A resolution of the Gulf diplomatic crisis is in sight, with all nations involved "on board" and final agreement expected soon, Saudi Foreign Minister Prince Faisal bin Farhan said Saturday.
In an interview with AFP conducted in Bahrain, the top Saudi diplomat also insisted that Gulf states must be fully consulted if the incoming US administration revives a nuclear deal with Iran.
"The only way towards reaching an agreement that is sustainable is through such consultation," he said on a sidelines of a security conference in Manama.
Until recently the three-year Gulf dispute -- pitting a group of regional nations against Qatar -- had appeared intractable, but Prince Faisal said that a breakthrough was imminent.
"We are in full coordination with our partners in this process and the prospects that we see are very positive towards a final agreement," he told said, adding that "the eventual resolution will involve all parties concerned".
"What we envision is a resolution that covers all aspects and is satisfactory to all parties involved," he said when asked whether the dispute was headed for a full settlement.
It would happen "soon", he said.
Saudi Arabia led its allies the United Arab Emirates, Bahrain and Egypt to cut ties with Qatar in June 2017, saying it was too close to Iran and funding radical Islamist movements -- charges Doha staunchly denies.
They subsequently forced out Qataris residing in their countries, closed their airspace to Qatari aircraft and sealed their borders and ports, separating some mixed-nationality families.
Analysts have said any breakthrough would likely only extend to ties between Riyadh and Doha, excluding the UAE which has been the most vocal critic of Qatar since the crisis began.
UAE envoy to Washington Yousef Al Otaiba said earlier this month he didn't think the dispute would be resolved any time soon, and that it's "not on anyone's priority list".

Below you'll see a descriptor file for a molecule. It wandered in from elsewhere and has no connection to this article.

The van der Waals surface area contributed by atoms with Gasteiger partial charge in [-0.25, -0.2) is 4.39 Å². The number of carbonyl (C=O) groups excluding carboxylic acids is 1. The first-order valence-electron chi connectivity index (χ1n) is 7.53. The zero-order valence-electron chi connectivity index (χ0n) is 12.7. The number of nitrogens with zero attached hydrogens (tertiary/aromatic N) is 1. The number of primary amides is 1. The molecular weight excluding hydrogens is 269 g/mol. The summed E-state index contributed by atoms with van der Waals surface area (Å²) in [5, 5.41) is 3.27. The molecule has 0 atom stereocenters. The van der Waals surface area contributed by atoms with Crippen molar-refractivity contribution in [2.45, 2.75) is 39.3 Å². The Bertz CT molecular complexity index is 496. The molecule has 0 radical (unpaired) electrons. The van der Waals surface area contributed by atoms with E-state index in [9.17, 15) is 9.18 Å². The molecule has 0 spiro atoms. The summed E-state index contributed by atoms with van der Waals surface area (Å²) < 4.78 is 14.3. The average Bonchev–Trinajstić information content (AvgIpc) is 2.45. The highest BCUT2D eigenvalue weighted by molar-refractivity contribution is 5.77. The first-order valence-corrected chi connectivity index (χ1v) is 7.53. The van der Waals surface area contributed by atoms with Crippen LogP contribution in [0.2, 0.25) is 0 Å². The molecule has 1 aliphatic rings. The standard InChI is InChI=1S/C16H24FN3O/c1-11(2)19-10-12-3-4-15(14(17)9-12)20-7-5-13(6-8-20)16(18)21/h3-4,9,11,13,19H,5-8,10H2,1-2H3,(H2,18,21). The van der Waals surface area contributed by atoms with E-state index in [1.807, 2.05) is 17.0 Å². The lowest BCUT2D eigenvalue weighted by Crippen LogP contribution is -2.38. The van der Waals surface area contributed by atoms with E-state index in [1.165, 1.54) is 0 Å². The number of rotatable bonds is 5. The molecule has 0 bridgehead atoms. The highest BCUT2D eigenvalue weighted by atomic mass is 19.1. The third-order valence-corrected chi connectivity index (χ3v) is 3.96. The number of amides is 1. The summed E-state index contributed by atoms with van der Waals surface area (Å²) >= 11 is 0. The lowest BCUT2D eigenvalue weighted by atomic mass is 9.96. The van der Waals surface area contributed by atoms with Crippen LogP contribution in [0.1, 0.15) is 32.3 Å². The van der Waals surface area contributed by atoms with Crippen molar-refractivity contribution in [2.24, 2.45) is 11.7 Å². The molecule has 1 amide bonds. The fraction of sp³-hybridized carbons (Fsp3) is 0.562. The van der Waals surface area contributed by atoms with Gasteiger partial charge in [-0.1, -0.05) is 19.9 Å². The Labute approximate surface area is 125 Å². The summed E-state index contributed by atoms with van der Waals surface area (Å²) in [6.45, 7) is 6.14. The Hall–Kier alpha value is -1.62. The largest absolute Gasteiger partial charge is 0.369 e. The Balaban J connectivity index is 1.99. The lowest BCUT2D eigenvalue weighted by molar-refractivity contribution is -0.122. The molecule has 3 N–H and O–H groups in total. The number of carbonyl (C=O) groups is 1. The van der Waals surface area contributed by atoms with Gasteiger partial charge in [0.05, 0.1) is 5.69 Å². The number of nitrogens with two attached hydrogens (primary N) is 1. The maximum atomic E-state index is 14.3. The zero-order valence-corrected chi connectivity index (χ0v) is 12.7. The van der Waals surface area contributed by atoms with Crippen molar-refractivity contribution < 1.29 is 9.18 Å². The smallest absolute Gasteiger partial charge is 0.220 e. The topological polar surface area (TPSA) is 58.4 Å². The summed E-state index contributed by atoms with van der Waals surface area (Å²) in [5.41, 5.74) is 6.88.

Prince Faisal indicated, however, that a much broader thaw is being negotiated.
"We are in full coordination with our partners, and everyone is on board for the process as it stands," the minister said, when asked if the UAE was in agreement.
- Not the intended effect -
After snapping ties, the regional quartet issued a list of 13 demands for Qatar, including shutting down its broadcaster Al Jazeera and downgrading relations with Turkey.
But the blockade designed to choke Qatar and force it to align with Gulf interests has only made Doha more self-sufficient and pushed it closer to Iran and Turkey, observers say. It has also hurt Saudi strategic interests.
Asked whether Saudi Arabia would drop or slim the list of demands, Prince Faisal said: "The best I can say right now, not to prejudice the ongoing discussions, is that the resolution will be satisfactory to all."
On Friday there was a chorus of optimistic comments from Qatar, Oman and Kuwait, who all said progress had been made towards ending the crisis.
Kuwait, which is leading mediation efforts, said all sides had expressed keenness for a "final agreement" during recent "fruitful discussions", which have included the United States.
However, Secretary of State Mike Pompeo said he hoped Washington could broker a resolution but cautioned he was "out of the prediction business in terms of timing".
US President Donald Trump's son-in-law and senior adviser, Jared Kushner, is reported to have raised the Gulf crisis and pushed for progress towards ending the spat during a recent visit to Saudi and Qatar.
Saudi Arabia's closure of its airspace has forced Qatar Airways to fly over Iran, Riyadh's arch-rival and long-time adversary of Washington, reportedly paying Tehran $100 million annually to do so.
US national security adviser Robert O'Brien said in November that allowing Qatari planes to fly over Saudi Arabia via an "air bridge" was a priority for the outgoing Trump administration.
In return, analysts have said that Qatar could agree to tone down the coverage of Saudi Arabia by its media, including Al Jazeera.
Qatar has repeatedly said it is open to talks without preconditions.
- Revived Iran deal? -
The White House has ramped up its rhetoric against Iran as the Trump presidency draws to a close, having walked out of an international deal to rein in Tehran's nuclear programme in 2018.
But President-elect Joe Biden has signalled he will return the United States to a nuclear accord with Tehran, and that he still backed the 2015 deal negotiated under Barack Obama.
A return to the agreement, known formally as the Joint Comprehensive Plan of Action (JCPOA), would delight US allies in Europe, but concern the Gulf states who have criticised US engagement with Tehran.
On Saturday, the Saudi foreign minister said Gulf states must be consulted if a US nuclear deal is revived under the new US administration, warning it is the only path towards a sustainable agreement.
"Primarily what we expect is that we are fully consulted, that we and our other regional friends are fully consulted in what goes on, vis a vis the negotiations with Iran," Prince Faisal said.
Not involving regional countries "results in a build up of mistrust", he added.